'Muscle Shoals': How Alabama town became a music mecca

McClatchy-Tribune News ServiceOctober 31, 2013 

Fame Studios founder Rick Hall, left, worked in Muscle Shoals, Ala., with R&B singer Clarence Carter and many others.

MAGNOLIA PICTURES

  • MOVIE REVIEW

    'Muscle Shoals'

    ★★★★☆

    PG for thematic elements, language, smoking and brief partial nudity. Magnolia Pictures. 1:52. Kentucky Theatre.

"Now Muscle Shoals has got the Swampers," Ronnie Van Zant sang on the Southern rock anthem Sweet Home Alabama. "And they've been known to pick a song or two."

For many, it was the first time they'd heard of Muscle Shoals, Ala., or the studio band that made first Fame Studios and then the competing Muscle Shoals Sound Studios, into legendary locales in American music.

This dinky little burg on the Tennessee River was the home to musicians, producers and studios that launched everyone from Aretha Franklin to the Allman Brothers, Percy Sledge to Jimmy Cliff. Everybody who was anybody in music from the 1960s through the '80s did transformative work there. Even today, music's best and historically brightest make the pilgrimage to the little town on the Alabama-Tennessee line to record and soak up a little of that gritty, funky "Muscle Shoals sound."

Director Greg "Freddy" Camalier cleverly saves the Sweet Home Alabama anecdote for the closing credits of Muscle Shoals, his elegiac, picturesque documentary about a place that rivals any in North America in its importance to popular music, then and now.

Muscle Shoals tells the hard-luck life story of Rick Hall, a poor sawmiller's son who discovered Percy Sledge and changed the world when he recorded When a Man Loves a Woman. The film sketches in how Hall founded Fame Studios amid the kudzu and cotton fields, and focuses on the local white boys he turned into a backing band for the ages, the fabled "Swampers."

"You never knew when you were making history," backup singer Donna Jean Godchaux says. But they did, quarreling with Franklin's entourage even as they improvised and scratched out I Never Loved a Man and turned her into a legend with a single track.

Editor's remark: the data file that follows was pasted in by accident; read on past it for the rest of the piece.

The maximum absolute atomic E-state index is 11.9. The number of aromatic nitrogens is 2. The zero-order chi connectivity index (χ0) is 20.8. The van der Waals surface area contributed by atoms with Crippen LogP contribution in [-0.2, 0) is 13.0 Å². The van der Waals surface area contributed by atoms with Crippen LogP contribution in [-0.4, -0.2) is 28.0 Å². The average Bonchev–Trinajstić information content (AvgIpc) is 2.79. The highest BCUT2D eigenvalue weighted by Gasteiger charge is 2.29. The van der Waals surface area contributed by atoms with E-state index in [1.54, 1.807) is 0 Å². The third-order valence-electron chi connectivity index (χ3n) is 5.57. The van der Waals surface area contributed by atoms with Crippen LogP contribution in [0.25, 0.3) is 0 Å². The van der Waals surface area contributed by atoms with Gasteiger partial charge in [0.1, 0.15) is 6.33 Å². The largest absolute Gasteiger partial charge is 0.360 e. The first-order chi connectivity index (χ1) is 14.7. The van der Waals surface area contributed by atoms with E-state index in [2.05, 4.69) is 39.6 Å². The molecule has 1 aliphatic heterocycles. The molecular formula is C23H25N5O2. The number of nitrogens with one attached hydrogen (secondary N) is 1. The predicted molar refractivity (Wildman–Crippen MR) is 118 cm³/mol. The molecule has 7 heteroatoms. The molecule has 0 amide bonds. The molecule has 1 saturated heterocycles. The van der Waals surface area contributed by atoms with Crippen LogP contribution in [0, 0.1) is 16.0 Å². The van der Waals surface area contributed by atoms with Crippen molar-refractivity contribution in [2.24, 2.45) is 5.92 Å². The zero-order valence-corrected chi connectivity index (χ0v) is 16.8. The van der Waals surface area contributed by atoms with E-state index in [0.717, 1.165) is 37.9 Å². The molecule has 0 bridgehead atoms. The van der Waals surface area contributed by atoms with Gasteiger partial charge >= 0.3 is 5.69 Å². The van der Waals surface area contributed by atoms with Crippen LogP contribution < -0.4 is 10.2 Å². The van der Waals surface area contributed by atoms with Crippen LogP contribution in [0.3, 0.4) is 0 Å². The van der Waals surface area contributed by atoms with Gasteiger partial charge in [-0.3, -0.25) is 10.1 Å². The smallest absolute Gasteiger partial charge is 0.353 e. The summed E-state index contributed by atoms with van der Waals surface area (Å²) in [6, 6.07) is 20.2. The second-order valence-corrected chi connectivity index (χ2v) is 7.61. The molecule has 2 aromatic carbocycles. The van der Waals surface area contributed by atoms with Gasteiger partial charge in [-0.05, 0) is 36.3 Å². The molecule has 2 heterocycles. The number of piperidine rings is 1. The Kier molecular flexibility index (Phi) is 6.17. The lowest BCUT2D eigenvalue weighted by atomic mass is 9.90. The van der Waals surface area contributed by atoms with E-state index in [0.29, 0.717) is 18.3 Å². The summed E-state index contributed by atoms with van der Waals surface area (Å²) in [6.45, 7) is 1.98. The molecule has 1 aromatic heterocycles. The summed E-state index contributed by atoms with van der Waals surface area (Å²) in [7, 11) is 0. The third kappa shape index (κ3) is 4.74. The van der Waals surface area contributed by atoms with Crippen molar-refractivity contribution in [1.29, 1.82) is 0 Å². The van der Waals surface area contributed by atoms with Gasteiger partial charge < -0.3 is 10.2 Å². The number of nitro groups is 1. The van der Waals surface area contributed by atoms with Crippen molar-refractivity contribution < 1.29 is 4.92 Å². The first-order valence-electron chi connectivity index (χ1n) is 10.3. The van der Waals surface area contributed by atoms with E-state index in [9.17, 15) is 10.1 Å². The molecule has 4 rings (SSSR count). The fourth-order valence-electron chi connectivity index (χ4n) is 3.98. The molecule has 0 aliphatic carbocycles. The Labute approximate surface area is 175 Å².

The band was funky, and "all funky was, was we didn't know how to make it smooth," drawls drummer Roger Hawkins.

Wilson Pickett weighs in on how the brittle interplay between black singers working with white musicians in the Deep South created Land of a Thousand Dances and Mustang Sally. Franklin herself acknowledges that her time there was brief, but the key moment in her career.

Then, as the film details, just as Fame Studios reached its peak, the house band moved across town, setting up Muscle Shoals Sound Studio and giving the martyred perfectionist Hall competition. Southern rock was born there. Hall, meanwhile, turned the Osmond Brothers into platinum record superstars, always evolving with the music.

No music documentary is complete without rock's poet-historian Bono showing up to connect music to river towns and declare that in this sound, "we felt the blood in it. It's like the songs came out of the mud."

Hip-hop is wandering into middle age and looking back on its own history, and rock history curdles into sentiment in films like this one, Sound City and last summer's wonderful background-singers doc, 20 Feet From Stardom.

But to fans who know the tunes by heart, hearing that history is never less than thrilling. If you've heard that Lynyrd Skynyrd lyric about "the Swampers" and never knew who they were, you should. They have been known to pick a song or two.


MOVIE REVIEW

'Muscle Shoals'

★★★★☆

PG for thematic elements, language, smoking and brief partial nudity. Magnolia Pictures. 1:52. Kentucky Theatre.

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